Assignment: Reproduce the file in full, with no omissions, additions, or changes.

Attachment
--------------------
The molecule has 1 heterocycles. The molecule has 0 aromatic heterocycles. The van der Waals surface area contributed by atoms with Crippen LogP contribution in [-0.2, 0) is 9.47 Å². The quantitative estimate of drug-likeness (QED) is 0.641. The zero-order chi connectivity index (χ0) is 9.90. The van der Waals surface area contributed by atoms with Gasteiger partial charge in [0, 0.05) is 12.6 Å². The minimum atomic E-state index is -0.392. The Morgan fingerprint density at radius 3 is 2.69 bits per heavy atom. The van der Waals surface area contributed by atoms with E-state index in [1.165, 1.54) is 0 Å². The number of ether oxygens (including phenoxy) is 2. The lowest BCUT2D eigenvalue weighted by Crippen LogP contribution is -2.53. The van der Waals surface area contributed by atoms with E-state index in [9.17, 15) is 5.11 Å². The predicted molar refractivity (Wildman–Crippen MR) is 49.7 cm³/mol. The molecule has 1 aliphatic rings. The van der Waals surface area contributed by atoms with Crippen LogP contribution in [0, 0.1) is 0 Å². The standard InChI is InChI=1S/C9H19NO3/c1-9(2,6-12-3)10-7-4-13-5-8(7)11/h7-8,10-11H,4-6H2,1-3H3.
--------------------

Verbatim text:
The molecule has 1 heterocycles. The molecule has 0 aromatic heterocycles. The van der Waals surface area contributed by atoms with Crippen LogP contribution in [-0.2, 0) is 9.47 Å². The quantitative estimate of drug-likeness (QED) is 0.641. The zero-order chi connectivity index (χ0) is 9.90. The van der Waals surface area contributed by atoms with Gasteiger partial charge in [0, 0.05) is 12.6 Å². The minimum atomic E-state index is -0.392. The Morgan fingerprint density at radius 3 is 2.69 bits per heavy atom. The van der Waals surface area contributed by atoms with E-state index in [1.165, 1.54) is 0 Å². The number of ether oxygens (including phenoxy) is 2. The lowest BCUT2D eigenvalue weighted by Crippen LogP contribution is -2.53. The van der Waals surface area contributed by atoms with E-state index in [9.17, 15) is 5.11 Å². The predicted molar refractivity (Wildman–Crippen MR) is 49.7 cm³/mol. The molecule has 1 aliphatic rings. The van der Waals surface area contributed by atoms with Crippen LogP contribution in [0, 0.1) is 0 Å². The standard InChI is InChI=1S/C9H19NO3/c1-9(2,6-12-3)10-7-4-13-5-8(7)11/h7-8,10-11H,4-6H2,1-3H3.